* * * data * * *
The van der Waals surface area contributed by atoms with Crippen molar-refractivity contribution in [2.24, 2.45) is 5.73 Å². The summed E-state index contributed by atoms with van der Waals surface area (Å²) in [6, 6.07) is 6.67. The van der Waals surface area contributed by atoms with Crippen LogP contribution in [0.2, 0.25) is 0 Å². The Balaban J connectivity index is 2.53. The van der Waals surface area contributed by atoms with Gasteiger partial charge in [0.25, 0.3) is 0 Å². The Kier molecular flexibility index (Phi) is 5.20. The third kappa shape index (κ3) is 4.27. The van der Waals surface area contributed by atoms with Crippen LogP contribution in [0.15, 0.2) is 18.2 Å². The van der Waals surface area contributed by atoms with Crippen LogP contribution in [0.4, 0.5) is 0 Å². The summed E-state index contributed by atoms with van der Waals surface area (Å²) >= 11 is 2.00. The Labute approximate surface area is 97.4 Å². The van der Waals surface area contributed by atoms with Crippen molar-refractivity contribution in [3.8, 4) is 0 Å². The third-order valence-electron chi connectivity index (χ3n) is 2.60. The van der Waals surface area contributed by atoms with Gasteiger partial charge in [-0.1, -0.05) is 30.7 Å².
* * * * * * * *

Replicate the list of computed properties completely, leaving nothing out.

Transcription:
The van der Waals surface area contributed by atoms with Crippen molar-refractivity contribution in [2.24, 2.45) is 5.73 Å². The summed E-state index contributed by atoms with van der Waals surface area (Å²) in [6, 6.07) is 6.67. The van der Waals surface area contributed by atoms with Crippen LogP contribution in [0.2, 0.25) is 0 Å². The Balaban J connectivity index is 2.53. The van der Waals surface area contributed by atoms with Gasteiger partial charge in [0.25, 0.3) is 0 Å². The Kier molecular flexibility index (Phi) is 5.20. The third kappa shape index (κ3) is 4.27. The van der Waals surface area contributed by atoms with Crippen LogP contribution in [0.15, 0.2) is 18.2 Å². The van der Waals surface area contributed by atoms with Crippen LogP contribution in [0.4, 0.5) is 0 Å². The summed E-state index contributed by atoms with van der Waals surface area (Å²) >= 11 is 2.00. The Labute approximate surface area is 97.4 Å². The van der Waals surface area contributed by atoms with Crippen molar-refractivity contribution in [3.8, 4) is 0 Å². The third-order valence-electron chi connectivity index (χ3n) is 2.60. The van der Waals surface area contributed by atoms with Gasteiger partial charge in [-0.1, -0.05) is 30.7 Å².